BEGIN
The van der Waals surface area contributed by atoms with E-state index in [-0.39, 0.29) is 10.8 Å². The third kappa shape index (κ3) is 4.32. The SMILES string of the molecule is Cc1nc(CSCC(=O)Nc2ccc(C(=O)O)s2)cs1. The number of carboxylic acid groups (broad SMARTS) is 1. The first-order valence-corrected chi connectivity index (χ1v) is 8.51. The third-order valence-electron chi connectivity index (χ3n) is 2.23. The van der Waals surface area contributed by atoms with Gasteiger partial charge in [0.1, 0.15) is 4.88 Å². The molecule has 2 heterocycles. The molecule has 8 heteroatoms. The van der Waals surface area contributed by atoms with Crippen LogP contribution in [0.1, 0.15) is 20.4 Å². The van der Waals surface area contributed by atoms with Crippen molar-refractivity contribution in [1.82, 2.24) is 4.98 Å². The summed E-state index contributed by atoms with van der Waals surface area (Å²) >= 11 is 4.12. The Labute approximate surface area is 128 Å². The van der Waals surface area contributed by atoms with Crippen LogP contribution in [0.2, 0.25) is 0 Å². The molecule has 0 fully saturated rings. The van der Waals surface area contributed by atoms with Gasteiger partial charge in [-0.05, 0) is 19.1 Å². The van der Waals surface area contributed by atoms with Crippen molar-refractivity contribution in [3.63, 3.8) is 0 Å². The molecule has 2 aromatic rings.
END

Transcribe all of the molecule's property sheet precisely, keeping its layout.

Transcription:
The van der Waals surface area contributed by atoms with E-state index in [-0.39, 0.29) is 10.8 Å². The third kappa shape index (κ3) is 4.32. The SMILES string of the molecule is Cc1nc(CSCC(=O)Nc2ccc(C(=O)O)s2)cs1. The number of carboxylic acid groups (broad SMARTS) is 1. The first-order valence-corrected chi connectivity index (χ1v) is 8.51. The third-order valence-electron chi connectivity index (χ3n) is 2.23. The van der Waals surface area contributed by atoms with Gasteiger partial charge in [0.1, 0.15) is 4.88 Å². The molecule has 2 heterocycles. The molecule has 8 heteroatoms. The van der Waals surface area contributed by atoms with Crippen LogP contribution in [0.1, 0.15) is 20.4 Å². The van der Waals surface area contributed by atoms with Crippen molar-refractivity contribution in [1.82, 2.24) is 4.98 Å². The summed E-state index contributed by atoms with van der Waals surface area (Å²) >= 11 is 4.12. The Labute approximate surface area is 128 Å². The van der Waals surface area contributed by atoms with Crippen LogP contribution in [0.2, 0.25) is 0 Å². The molecule has 0 fully saturated rings. The van der Waals surface area contributed by atoms with Gasteiger partial charge in [-0.05, 0) is 19.1 Å². The van der Waals surface area contributed by atoms with Crippen molar-refractivity contribution in [3.63, 3.8) is 0 Å². The molecule has 2 aromatic rings.